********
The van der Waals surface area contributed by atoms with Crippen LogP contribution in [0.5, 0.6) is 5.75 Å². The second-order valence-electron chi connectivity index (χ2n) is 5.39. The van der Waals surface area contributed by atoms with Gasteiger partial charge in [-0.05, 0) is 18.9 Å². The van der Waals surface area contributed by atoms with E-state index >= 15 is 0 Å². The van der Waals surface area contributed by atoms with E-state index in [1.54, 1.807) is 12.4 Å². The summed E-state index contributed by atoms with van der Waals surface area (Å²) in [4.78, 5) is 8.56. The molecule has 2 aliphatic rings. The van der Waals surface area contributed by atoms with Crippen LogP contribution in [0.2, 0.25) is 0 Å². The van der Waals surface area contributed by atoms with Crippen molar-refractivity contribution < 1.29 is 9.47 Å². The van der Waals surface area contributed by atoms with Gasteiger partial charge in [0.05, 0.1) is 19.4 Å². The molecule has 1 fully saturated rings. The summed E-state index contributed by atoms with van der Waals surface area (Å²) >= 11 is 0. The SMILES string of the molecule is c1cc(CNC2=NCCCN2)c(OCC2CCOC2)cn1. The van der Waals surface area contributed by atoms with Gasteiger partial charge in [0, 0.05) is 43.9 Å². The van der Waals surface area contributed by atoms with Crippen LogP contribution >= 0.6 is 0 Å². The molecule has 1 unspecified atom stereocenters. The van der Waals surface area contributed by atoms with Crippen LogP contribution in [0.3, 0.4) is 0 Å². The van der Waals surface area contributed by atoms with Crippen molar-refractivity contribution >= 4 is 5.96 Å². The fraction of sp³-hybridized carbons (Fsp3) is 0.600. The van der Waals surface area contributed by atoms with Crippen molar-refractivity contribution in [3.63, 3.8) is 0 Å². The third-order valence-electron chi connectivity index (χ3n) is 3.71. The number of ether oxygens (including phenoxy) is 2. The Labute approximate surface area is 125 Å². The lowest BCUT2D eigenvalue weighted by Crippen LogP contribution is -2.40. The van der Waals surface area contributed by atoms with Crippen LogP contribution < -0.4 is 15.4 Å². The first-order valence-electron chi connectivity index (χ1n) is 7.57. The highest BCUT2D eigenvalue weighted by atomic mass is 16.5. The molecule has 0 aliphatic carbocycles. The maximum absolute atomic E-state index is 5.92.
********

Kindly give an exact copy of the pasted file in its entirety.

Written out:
The van der Waals surface area contributed by atoms with Crippen LogP contribution in [0.5, 0.6) is 5.75 Å². The second-order valence-electron chi connectivity index (χ2n) is 5.39. The van der Waals surface area contributed by atoms with Gasteiger partial charge in [-0.05, 0) is 18.9 Å². The van der Waals surface area contributed by atoms with E-state index >= 15 is 0 Å². The van der Waals surface area contributed by atoms with E-state index in [1.54, 1.807) is 12.4 Å². The summed E-state index contributed by atoms with van der Waals surface area (Å²) in [4.78, 5) is 8.56. The molecule has 2 aliphatic rings. The van der Waals surface area contributed by atoms with Crippen LogP contribution in [0.2, 0.25) is 0 Å². The van der Waals surface area contributed by atoms with Crippen molar-refractivity contribution < 1.29 is 9.47 Å². The van der Waals surface area contributed by atoms with Gasteiger partial charge in [0.05, 0.1) is 19.4 Å². The molecule has 1 fully saturated rings. The summed E-state index contributed by atoms with van der Waals surface area (Å²) >= 11 is 0. The SMILES string of the molecule is c1cc(CNC2=NCCCN2)c(OCC2CCOC2)cn1. The van der Waals surface area contributed by atoms with Gasteiger partial charge in [0, 0.05) is 43.9 Å². The van der Waals surface area contributed by atoms with Crippen LogP contribution >= 0.6 is 0 Å². The molecule has 1 unspecified atom stereocenters. The van der Waals surface area contributed by atoms with Crippen LogP contribution in [0.3, 0.4) is 0 Å². The van der Waals surface area contributed by atoms with Crippen molar-refractivity contribution >= 4 is 5.96 Å². The fraction of sp³-hybridized carbons (Fsp3) is 0.600. The van der Waals surface area contributed by atoms with Crippen molar-refractivity contribution in [3.63, 3.8) is 0 Å². The third-order valence-electron chi connectivity index (χ3n) is 3.71. The number of ether oxygens (including phenoxy) is 2. The Labute approximate surface area is 125 Å². The lowest BCUT2D eigenvalue weighted by Crippen LogP contribution is -2.40. The van der Waals surface area contributed by atoms with Crippen LogP contribution < -0.4 is 15.4 Å². The first-order valence-electron chi connectivity index (χ1n) is 7.57. The highest BCUT2D eigenvalue weighted by atomic mass is 16.5. The molecule has 0 aliphatic carbocycles. The maximum absolute atomic E-state index is 5.92.